Feeding the chickens that feed me.

This weekend’s project was a new chicken feeder. This is our fourth feeder design. The chickens think it’s our best.

The first feeders were made 3/4 inch pine, screwed together to form a V. Boards were screwed onto the ends to form legs. These were too low to the ground and the chickens got yard dirt into them. Because of the V and being made of wood, they were hard to clean.

The second feeders were made from PVC tube with wooden end caps and wooden legs. These worked well until the wood cracked. They were too low to the ground also.

Since the home made feeders weren’t working out, we purchased 4 feeders from the feed store. They were plastic with snap on lids. The lids have holes to allow the chickens access to the food, while keeping their feet out of the food. The chickens tipped these over and had trouble eating through the lids.

I screwed the plastic feeders onto two by fours, attached feet and left the lids off. This worked pretty good until it started to snow. Then the chickens wouldn’t go out, so we moved the feeders inside.

The plastic feeders weren’t tall enough to keep straw out of them and they took up a lot of room in the chicken house.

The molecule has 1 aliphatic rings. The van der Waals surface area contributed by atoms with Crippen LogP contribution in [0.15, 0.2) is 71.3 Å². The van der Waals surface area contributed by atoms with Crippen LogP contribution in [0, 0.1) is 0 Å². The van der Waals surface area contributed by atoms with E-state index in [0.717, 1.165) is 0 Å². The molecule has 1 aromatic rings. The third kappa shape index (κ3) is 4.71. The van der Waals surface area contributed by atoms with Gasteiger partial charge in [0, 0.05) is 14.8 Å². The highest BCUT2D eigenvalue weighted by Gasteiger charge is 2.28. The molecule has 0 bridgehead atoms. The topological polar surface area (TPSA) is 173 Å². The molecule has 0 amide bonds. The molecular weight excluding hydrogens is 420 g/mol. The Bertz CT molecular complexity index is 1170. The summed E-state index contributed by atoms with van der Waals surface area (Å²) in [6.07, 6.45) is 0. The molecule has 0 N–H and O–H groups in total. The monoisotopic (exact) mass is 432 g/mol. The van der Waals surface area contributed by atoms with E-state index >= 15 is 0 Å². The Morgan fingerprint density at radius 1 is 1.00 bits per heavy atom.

We needed something that had enough room for all the birds, was up high to keep straw out and didn’t take up a lot of room.

I made two 42 inch troughs from 3 inch schedule 30 PVC. The PVC is cut in half, as are the end caps. The end caps are held on with #10-32 stainless steel bolts and stop nuts. I made wood hangers from 3/4 plywood. The troughs are screwed into the wood hangers. The wood hangers hook into screw eyes, attached to the wall.

When cutting and drilling the PVC, I made sure to shop-vac everything. I didn’t want any of the PVC shavings ending up in the chicken house. Chickens will eat anything!

This design gives 7 feet of feed space. The troughs are 10 inches off the ground and since they are attached to the wall, it leaves plenty of floor space for the chickens. With the hook and screw-eye setup, they are easy to remove and clean.

I eat two eggs for breakfast and so does my wife. My children don’t care for eggs, but love pancakes and waffles (which take eggs). The chickens have been providing my family with our first meal of the day for a few years now. I am glad to be feeding them.

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